The first post of 2009 will be about a new immigration scare story in the Mail, from everyone's favourite statistic massaging scaremonger - James Slack. Nice to see the paper's starting 2009 as it means to go on. The story seems to be from this Saturday's edition.
'Whitehall is failing to count the 170,000 extra migrant workers in the UK' is the headline. My god, I think I'll have to start hiding behind the sofa. You know that in my last proper post that wasn't whingeing about being ill I said that the number of non-UK born workers in the UK was just under 4 million? Well, this staggering new load of uncounted foreigners stealing our jobs takes that just under 4 million figure and pushes it up to a staggering just under 4 million. Those Whitehall bastards. How dare they not count these extra people?
Here's what Slack tells us about the '170,000 extra migrant workers' and their counting:
Whitehall officials have not bothered to include in official totals temporary workers who flock to this country for jobs such as fruit picking or labouring.Sorry for such a long quote, but it shows quite clearly that the Mail is telling us that these 170,000 are not counted in the Labour Force Survey, and that 'Whitehall' has not bothered to include them in official totals. The implication is clearly that the LFS is the official total, and that the people who compile the LFS (the ONS) are not bothering to include these figures. This is confused with the 'not counting' and 'Whitehall' in the headline, to make it look as though the ONS have not counted these people, and left it up to the House of Commons Library to calculate that there are 170,000 extra migrants and added them to official estimates.
The independent House of Commons Library, which carries out research for MPs, said including these workers would add 170,000 to Government estimates.
The Commons library report said: 'There are two additional (but potentially overlapping) groups of workers not included in LFS estimates; those living in communal establishments, for which there is no estimate, and temporary foreign workers amounting to 170,000.
'In January to March 2008, the LFS estimated that there were 3,682,000 overseas- born individuals in employment - 12.5 per cent of all in employment.
If we add an extra 170,000 to the foreign worker total from the LFS, the proportion of all foreign workers increases to 13 per cent.'
But Slack has left out an important detail that did manage to make its way into the Telegraph version. 'Number of migrant workers underestimated' includes this quote from the original letter from the House of Commons Library to James Clappison, the MP who provided the figures for the papers to churn:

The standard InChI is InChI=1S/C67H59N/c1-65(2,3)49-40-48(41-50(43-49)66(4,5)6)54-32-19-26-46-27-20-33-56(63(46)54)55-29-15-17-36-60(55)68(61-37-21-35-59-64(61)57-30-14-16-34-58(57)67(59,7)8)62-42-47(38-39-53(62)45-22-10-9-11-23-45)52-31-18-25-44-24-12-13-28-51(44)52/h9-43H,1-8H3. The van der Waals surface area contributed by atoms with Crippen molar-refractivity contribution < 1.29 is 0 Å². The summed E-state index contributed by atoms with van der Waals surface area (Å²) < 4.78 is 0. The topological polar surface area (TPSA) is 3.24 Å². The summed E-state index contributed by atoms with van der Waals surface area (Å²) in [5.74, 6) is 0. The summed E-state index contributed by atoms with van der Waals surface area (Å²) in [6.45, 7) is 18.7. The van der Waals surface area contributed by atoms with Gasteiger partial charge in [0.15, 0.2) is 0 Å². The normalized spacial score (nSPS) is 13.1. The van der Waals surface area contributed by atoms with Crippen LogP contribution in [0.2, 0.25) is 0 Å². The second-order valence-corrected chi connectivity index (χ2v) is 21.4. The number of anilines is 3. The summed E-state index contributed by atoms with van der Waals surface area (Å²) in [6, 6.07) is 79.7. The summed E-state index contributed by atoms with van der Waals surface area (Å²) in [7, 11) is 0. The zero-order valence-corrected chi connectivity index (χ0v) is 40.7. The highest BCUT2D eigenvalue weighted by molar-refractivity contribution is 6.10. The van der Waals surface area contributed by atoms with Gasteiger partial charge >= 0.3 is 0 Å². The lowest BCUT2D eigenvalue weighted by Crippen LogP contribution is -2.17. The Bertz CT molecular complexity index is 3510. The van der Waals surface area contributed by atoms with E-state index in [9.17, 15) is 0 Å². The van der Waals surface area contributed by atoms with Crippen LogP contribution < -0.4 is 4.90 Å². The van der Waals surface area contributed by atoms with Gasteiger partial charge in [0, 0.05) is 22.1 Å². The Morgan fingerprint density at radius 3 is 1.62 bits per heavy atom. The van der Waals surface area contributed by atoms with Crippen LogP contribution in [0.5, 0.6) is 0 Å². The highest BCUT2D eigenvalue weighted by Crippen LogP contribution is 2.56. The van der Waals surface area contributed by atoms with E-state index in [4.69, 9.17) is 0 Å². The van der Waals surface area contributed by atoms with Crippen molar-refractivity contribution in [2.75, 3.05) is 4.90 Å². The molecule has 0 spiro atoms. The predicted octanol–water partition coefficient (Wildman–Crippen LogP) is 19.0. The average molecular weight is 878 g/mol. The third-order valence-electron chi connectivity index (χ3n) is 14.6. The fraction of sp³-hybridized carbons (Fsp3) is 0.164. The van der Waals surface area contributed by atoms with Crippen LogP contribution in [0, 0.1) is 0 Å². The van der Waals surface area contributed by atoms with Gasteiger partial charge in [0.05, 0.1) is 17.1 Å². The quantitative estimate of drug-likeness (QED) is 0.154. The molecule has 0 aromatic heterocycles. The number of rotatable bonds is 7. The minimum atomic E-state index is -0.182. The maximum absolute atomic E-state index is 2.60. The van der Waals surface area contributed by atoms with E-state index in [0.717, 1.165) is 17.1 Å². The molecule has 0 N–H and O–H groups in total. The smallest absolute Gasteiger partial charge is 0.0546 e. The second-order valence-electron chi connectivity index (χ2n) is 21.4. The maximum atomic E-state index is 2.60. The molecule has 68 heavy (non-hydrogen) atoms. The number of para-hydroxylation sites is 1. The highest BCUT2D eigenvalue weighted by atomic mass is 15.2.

"Based on ONS experimental short term migration estimates it is estimated that the number of temporary foreign workers not covered by the LFS is approximately 170,000.So, these figures are counted by the exact same organisation that compiles the LFS, and clues as to why the figures arent included in that survey are in the words 'experimental', and 'short term migration estimates'.
The Labour Force Survey is, as the title suggests, a 'survey'. That means that a sample of the population is surveyed and its answers are extrpolated to estimate national totals. If there are experimental figures from another study, based on short term migration estimates, then they're not part of the survey. They are being counted by the same people, and Slack's continual mentioning of the 'independent' House of Commons Library without letting on about where the HCL got its figures is clearly intended to obscure that fact.
The figures for estimating the number of short term migrants are experimental because they're new. The ONS are still working out the best way to estimate the figures - not because they just never bothered to before, but because the number of people involved in coming to the UK for temporary work has expanded in recent years. The first lot, covering mid 2004 and mid 2005 were published in October 2007 and updated in May 2008.
In any case, here's a supplementary paper from last March's Economic and Labour Market Review (produced by the ONS), comparing the two main sources for estimating numbers in the labour market which adds various figures not included in the LFS to the total. So there are official figures that include the experimental figures. Surprise surprise, it includes a figure for short-term migrant workers. It also includes a figure for Armed Services personnel not living in private accommodation. The figure is exactly the same as the one for temporary migrants. Slack -if you're reading this, I expect a scare story some time soon abour how the government isn't bothering to count UK-born workers.
This is a non-story spun into a scandal. I'd bet good money that the House of Commons Library included several caveats about the 170,000 short-term migrant workers and adding them to the LFS total and that these have been left out of the selective quotes in both the Telegraph and Mail coverage. The Mail is, of course, the most selective with what it quotes. That's most likely because James Slack was straining to create the false impression that they have been calculated separately from 'Whitehall' by the House of Commons Library rather than by the same body that calculates the LFS. He has form in this area, trumpeting figures from the 'independent' HCL without mentioning that they actually originate from official government sources anyway. I couldn't say whether this is deliberate or accidental, but neither reason would make the result what you'd expect from a Home Affairs Editor of a national newspaper. Unless you were talking about the Daily Mail, of course.*
Happy New Year, Slacky!
*Or the Express. Or the Sun. Or the Star. Or maybe the Telegraph.